With the forced closure of monasteries in many countries during the Reformation, the concepts of hospice and hospital gradually became distinct. Today, the responsibility of caring for the sick and dying, formerly a private or religious one, has become a public or government function. The modern hospital increasingly has the look and feel of a laboratory. The bureaucracy needed to support the hospital system places increasing demands on the time and energy of medical and nursing staff as well as patients. The modern hospital, thought well equipped to aid in an acute, life-threatening situation, is seldom in a position to offer comfort to a traveler who is nearing his or her journey's end.
Now, after a lapse of several centuries, EOL care ideals are emerging again in the care for the dying and their families, due in large part to the work of Elisabeth Kubler-Ross in the United States. Two fundamental difficulties had to be faced: the American medical community's existing terminal care policy and the bureaucracy of contemporary health care. Many in the medical establishment expressed doubts at first, thinking that EOL care would be unacceptable in this country. Planners of EOL care were told that, "When Americans are sick, they want to be in an acute care hospital with all the technological advances available. Nobody wants to die in this country; the society isn't set up for it"(Buckingham, 1996). But, the response of patients and families has proven otherwise. A service emphasizing care rather than technology can be accepted by both lay people and professionals. Evaluation studies done between 1974 and 1976 show that EOL services measurably benefit patients and families.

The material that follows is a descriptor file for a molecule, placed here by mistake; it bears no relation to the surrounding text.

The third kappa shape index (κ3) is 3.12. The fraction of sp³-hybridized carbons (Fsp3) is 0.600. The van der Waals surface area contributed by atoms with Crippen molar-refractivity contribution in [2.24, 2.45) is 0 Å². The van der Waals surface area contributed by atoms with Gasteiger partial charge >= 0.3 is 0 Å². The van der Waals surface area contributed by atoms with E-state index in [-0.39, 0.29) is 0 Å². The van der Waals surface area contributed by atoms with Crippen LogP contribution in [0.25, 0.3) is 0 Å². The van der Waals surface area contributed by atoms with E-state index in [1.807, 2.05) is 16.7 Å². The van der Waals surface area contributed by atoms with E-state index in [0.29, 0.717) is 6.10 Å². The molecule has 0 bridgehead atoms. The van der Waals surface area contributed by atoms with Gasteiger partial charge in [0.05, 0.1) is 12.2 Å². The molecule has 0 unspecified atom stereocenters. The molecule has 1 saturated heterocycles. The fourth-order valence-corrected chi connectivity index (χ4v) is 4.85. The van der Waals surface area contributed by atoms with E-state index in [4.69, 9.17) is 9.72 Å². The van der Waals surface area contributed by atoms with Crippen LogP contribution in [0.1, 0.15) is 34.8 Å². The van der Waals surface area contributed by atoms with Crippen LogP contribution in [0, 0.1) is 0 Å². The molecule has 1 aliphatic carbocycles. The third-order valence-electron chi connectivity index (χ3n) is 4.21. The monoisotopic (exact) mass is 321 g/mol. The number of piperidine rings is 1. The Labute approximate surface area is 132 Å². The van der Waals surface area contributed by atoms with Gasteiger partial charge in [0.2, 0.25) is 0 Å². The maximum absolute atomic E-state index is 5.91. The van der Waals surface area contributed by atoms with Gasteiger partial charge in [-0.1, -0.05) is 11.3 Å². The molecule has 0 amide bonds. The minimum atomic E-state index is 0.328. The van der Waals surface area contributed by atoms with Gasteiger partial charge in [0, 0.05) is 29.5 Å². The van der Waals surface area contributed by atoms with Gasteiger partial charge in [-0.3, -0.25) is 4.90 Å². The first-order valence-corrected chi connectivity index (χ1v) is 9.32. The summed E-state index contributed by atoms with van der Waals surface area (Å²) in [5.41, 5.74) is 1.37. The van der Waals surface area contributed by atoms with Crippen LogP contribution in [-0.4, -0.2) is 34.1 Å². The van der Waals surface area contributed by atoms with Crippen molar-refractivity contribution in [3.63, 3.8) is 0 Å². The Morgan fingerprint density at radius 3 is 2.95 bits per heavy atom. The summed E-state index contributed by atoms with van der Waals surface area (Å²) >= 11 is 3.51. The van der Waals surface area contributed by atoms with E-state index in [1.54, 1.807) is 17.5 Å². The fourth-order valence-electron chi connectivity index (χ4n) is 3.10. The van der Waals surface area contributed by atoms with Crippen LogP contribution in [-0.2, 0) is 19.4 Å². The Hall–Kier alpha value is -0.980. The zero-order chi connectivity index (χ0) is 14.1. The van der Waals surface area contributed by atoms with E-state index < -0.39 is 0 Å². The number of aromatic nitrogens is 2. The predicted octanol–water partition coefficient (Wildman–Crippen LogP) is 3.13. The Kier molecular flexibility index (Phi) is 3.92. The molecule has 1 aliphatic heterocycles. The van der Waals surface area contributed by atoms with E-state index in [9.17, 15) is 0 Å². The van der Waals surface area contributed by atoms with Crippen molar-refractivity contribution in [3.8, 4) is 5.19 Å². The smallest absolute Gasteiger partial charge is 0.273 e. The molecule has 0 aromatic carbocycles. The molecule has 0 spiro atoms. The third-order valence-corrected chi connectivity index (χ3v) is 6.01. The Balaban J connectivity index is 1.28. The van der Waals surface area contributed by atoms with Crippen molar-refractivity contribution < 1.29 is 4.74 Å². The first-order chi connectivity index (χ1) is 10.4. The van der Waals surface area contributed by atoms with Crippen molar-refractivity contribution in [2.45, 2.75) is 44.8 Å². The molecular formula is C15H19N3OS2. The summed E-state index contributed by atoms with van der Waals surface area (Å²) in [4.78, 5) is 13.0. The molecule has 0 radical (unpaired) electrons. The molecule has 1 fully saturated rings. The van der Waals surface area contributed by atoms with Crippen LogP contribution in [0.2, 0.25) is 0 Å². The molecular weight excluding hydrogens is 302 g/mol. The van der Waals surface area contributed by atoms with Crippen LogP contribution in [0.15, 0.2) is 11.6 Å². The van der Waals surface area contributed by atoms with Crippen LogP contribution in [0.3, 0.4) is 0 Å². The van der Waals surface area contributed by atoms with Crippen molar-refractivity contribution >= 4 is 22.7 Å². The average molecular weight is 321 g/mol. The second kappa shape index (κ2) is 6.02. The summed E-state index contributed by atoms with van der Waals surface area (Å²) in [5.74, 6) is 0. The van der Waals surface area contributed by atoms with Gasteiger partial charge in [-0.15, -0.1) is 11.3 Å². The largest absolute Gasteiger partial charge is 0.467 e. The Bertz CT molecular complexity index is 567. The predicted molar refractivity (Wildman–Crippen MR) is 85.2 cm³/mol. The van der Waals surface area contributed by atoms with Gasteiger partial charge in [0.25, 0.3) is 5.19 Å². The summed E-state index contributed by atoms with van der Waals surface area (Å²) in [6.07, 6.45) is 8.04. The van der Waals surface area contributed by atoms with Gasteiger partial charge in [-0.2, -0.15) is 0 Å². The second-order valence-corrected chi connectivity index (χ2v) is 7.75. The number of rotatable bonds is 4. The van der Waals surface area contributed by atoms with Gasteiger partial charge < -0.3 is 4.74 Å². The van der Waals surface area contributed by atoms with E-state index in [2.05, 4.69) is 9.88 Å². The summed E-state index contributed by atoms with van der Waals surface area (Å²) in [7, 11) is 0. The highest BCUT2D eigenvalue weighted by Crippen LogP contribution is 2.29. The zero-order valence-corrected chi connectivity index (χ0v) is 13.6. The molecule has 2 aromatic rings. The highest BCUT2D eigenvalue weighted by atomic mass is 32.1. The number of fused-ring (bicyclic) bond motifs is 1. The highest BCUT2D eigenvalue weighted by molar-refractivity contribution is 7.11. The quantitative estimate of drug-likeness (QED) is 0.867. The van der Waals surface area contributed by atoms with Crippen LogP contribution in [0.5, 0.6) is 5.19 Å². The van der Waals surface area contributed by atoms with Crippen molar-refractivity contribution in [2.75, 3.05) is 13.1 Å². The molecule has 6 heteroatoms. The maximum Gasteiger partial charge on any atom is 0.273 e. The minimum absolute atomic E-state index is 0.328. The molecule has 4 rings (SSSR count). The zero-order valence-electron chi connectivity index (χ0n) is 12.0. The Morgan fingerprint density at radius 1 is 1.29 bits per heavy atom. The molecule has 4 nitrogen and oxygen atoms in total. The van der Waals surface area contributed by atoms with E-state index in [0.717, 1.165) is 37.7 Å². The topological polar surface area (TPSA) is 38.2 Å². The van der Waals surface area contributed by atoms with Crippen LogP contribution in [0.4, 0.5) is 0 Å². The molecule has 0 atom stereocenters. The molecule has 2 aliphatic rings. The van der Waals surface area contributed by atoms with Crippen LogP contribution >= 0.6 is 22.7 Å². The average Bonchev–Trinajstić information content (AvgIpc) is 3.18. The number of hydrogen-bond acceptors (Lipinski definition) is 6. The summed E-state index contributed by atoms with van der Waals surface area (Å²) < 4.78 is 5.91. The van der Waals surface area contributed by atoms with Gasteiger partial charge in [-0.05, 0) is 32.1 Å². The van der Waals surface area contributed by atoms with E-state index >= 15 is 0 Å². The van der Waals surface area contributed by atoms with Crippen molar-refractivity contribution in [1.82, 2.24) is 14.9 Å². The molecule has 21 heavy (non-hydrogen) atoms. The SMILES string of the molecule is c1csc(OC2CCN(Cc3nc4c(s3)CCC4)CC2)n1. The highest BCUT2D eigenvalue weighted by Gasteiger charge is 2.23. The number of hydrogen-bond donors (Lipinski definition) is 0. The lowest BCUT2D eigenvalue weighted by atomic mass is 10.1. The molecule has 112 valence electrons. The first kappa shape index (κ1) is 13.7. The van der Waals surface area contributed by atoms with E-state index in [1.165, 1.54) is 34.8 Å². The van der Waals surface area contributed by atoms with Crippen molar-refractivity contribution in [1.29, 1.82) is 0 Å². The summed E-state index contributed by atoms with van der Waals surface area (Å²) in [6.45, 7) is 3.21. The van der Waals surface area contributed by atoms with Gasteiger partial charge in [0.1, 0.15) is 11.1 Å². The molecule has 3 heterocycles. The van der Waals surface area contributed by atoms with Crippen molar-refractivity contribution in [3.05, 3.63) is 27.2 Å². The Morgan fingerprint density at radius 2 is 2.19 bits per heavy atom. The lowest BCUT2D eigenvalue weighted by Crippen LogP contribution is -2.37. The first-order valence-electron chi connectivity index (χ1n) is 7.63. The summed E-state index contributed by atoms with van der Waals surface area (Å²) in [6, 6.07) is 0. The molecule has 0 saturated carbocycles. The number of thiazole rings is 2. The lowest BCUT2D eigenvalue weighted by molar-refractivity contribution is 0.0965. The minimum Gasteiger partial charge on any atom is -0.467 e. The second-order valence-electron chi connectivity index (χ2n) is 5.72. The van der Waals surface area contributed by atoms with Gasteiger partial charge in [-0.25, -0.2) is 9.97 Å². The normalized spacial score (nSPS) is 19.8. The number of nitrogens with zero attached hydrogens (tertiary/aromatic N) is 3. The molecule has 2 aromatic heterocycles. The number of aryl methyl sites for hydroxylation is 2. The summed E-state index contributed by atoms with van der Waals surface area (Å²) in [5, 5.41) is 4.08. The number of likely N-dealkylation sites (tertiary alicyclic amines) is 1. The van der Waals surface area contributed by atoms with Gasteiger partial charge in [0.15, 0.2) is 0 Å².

The growth of the elderly population is a phenomenon that will continue well into the next century. There are more than 33 million individuals older than 65 in the United States and they represent the fastest growing segment of the population (Schlegel, 2000). Americans, especially older adults, value individual autonomy in health care decision-making and fear a diminished quality of life. We are witnessing an intense interest and demand by health care consumers seeking autonomous control and self-determination in medical decision-making. With the first Natural Death Act, legal guidelines have been enacted by states to address these concerns (Schlegel 2000). Health care providers are much better at saving lives than helping patients know when life is at its end. Nurses perpetuate the myth that not talking about death will keep it at arm's length. There is little evidence to suggest that patients and their families are well informed about EOL issues, or about their options for treatment and care. Research results indicate that nurses most often selected discussion of the dying process with patients and their families as the number one core competency about which they would like to have had more education (White, 2001). This finding is not surprising given America's cultural denial of death and the fear of dying. This denial is reflected in national initiatives for improvements in healthcare. During the previous decade, extensive literature has documented serious deficiencies in pain management. Studies often have identified inadequate education of professionals as a major barrier to improved pain management and palliative care (Ferrel, 1999). The SUPPORT Study (Study to Understand Prognosis and Preference for Outcomes and Risk of Treatments) revealed that dying patients experience considerable suffering and are victims of inappropriate use of medical resources. The fear of experiencing a “bad death” seems warranted by the conclusions of a 5-year study of EOL care received by 9,000 dying hospitalized patients (Tomko, 2001). Many people die long and painful deaths and receive unwanted, invasive medical attention. Some people die in a place where the fear of pain and loss of control and dignity become a burden to them and their families. The ideal environment would be one in which the patient and family would be able to plan ahead for the death and where the center of control is wrested back from the medical sphere and returned to the patient.